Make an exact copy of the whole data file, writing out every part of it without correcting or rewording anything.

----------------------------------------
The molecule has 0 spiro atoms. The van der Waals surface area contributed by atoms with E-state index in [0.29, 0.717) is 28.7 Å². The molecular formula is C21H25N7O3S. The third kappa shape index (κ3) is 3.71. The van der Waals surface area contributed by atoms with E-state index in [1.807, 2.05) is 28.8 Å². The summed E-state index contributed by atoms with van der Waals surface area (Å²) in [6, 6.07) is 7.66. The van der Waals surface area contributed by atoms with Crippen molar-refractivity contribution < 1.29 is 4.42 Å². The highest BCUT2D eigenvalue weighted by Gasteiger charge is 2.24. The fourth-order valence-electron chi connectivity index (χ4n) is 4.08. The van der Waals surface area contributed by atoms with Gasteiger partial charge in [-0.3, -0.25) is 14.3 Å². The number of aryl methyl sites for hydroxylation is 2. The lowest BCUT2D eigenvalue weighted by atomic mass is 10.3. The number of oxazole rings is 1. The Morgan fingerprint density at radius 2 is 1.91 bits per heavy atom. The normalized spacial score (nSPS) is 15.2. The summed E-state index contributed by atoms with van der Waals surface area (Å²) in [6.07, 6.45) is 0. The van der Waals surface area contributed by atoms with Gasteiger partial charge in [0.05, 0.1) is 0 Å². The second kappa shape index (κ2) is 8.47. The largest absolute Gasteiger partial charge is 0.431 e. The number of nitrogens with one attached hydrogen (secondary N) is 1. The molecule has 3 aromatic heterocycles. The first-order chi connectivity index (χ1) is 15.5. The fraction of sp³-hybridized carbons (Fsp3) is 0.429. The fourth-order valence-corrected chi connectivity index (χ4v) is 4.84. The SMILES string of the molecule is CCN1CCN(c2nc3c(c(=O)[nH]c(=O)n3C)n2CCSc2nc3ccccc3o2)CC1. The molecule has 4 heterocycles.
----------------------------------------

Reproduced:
The molecule has 0 spiro atoms. The van der Waals surface area contributed by atoms with E-state index in [0.29, 0.717) is 28.7 Å². The molecular formula is C21H25N7O3S. The third kappa shape index (κ3) is 3.71. The van der Waals surface area contributed by atoms with E-state index in [1.807, 2.05) is 28.8 Å². The summed E-state index contributed by atoms with van der Waals surface area (Å²) in [6, 6.07) is 7.66. The van der Waals surface area contributed by atoms with Crippen molar-refractivity contribution < 1.29 is 4.42 Å². The highest BCUT2D eigenvalue weighted by Gasteiger charge is 2.24. The fourth-order valence-electron chi connectivity index (χ4n) is 4.08. The van der Waals surface area contributed by atoms with Gasteiger partial charge in [-0.3, -0.25) is 14.3 Å². The number of aryl methyl sites for hydroxylation is 2. The lowest BCUT2D eigenvalue weighted by atomic mass is 10.3. The number of oxazole rings is 1. The Morgan fingerprint density at radius 2 is 1.91 bits per heavy atom. The normalized spacial score (nSPS) is 15.2. The summed E-state index contributed by atoms with van der Waals surface area (Å²) in [6.07, 6.45) is 0. The van der Waals surface area contributed by atoms with Gasteiger partial charge in [0.05, 0.1) is 0 Å². The second kappa shape index (κ2) is 8.47. The largest absolute Gasteiger partial charge is 0.431 e. The number of nitrogens with one attached hydrogen (secondary N) is 1. The molecule has 3 aromatic heterocycles. The first-order chi connectivity index (χ1) is 15.5. The fraction of sp³-hybridized carbons (Fsp3) is 0.429. The fourth-order valence-corrected chi connectivity index (χ4v) is 4.84. The SMILES string of the molecule is CCN1CCN(c2nc3c(c(=O)[nH]c(=O)n3C)n2CCSc2nc3ccccc3o2)CC1. The molecule has 4 heterocycles.